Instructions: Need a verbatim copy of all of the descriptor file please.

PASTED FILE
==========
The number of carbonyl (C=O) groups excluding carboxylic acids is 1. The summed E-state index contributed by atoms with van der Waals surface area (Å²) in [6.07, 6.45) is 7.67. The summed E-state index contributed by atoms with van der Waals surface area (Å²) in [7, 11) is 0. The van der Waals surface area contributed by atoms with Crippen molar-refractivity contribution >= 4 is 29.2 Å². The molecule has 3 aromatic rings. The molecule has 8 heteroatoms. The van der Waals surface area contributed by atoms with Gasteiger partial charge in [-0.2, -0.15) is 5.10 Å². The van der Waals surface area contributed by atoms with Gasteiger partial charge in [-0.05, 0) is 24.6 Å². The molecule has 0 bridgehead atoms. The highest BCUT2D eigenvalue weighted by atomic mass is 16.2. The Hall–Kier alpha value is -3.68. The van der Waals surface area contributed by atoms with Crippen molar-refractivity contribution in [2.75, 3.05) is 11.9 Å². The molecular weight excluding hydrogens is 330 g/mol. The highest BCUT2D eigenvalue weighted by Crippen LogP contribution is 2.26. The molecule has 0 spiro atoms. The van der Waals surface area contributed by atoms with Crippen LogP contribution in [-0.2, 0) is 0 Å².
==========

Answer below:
The number of carbonyl (C=O) groups excluding carboxylic acids is 1. The summed E-state index contributed by atoms with van der Waals surface area (Å²) in [6.07, 6.45) is 7.67. The summed E-state index contributed by atoms with van der Waals surface area (Å²) in [7, 11) is 0. The van der Waals surface area contributed by atoms with Crippen molar-refractivity contribution >= 4 is 29.2 Å². The molecule has 3 aromatic rings. The molecule has 8 heteroatoms. The van der Waals surface area contributed by atoms with Gasteiger partial charge in [-0.2, -0.15) is 5.10 Å². The van der Waals surface area contributed by atoms with Gasteiger partial charge in [-0.05, 0) is 24.6 Å². The molecule has 0 bridgehead atoms. The highest BCUT2D eigenvalue weighted by atomic mass is 16.2. The Hall–Kier alpha value is -3.68. The van der Waals surface area contributed by atoms with Crippen molar-refractivity contribution in [2.75, 3.05) is 11.9 Å². The molecular weight excluding hydrogens is 330 g/mol. The highest BCUT2D eigenvalue weighted by Crippen LogP contribution is 2.26. The molecule has 0 spiro atoms. The van der Waals surface area contributed by atoms with Crippen LogP contribution in [-0.2, 0) is 0 Å².